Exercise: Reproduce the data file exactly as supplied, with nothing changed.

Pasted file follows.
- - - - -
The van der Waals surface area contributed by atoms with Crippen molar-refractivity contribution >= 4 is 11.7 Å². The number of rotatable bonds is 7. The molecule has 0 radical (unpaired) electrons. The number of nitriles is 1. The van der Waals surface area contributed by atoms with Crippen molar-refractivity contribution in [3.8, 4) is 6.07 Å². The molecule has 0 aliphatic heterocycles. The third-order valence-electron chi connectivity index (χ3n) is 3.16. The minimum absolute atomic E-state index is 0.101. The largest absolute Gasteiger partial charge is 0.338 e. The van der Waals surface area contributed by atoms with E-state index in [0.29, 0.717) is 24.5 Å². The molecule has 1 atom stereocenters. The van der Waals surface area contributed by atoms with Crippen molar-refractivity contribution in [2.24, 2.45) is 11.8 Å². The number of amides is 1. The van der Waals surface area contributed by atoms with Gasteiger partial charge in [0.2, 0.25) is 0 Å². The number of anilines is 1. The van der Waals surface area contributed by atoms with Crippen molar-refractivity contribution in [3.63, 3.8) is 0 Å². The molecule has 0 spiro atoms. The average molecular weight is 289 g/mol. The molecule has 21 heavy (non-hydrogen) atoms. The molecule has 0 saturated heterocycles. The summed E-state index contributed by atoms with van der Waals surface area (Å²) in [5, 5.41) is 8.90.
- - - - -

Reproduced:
The van der Waals surface area contributed by atoms with Crippen molar-refractivity contribution >= 4 is 11.7 Å². The number of rotatable bonds is 7. The molecule has 0 radical (unpaired) electrons. The number of nitriles is 1. The van der Waals surface area contributed by atoms with Crippen molar-refractivity contribution in [3.8, 4) is 6.07 Å². The molecule has 0 aliphatic heterocycles. The third-order valence-electron chi connectivity index (χ3n) is 3.16. The minimum absolute atomic E-state index is 0.101. The largest absolute Gasteiger partial charge is 0.338 e. The van der Waals surface area contributed by atoms with E-state index in [0.29, 0.717) is 24.5 Å². The molecule has 1 atom stereocenters. The van der Waals surface area contributed by atoms with Crippen molar-refractivity contribution in [2.24, 2.45) is 11.8 Å². The number of amides is 1. The van der Waals surface area contributed by atoms with Gasteiger partial charge in [0.2, 0.25) is 0 Å². The number of anilines is 1. The van der Waals surface area contributed by atoms with Crippen molar-refractivity contribution in [3.63, 3.8) is 0 Å². The molecule has 0 spiro atoms. The average molecular weight is 289 g/mol. The molecule has 21 heavy (non-hydrogen) atoms. The molecule has 0 saturated heterocycles. The summed E-state index contributed by atoms with van der Waals surface area (Å²) in [5, 5.41) is 8.90.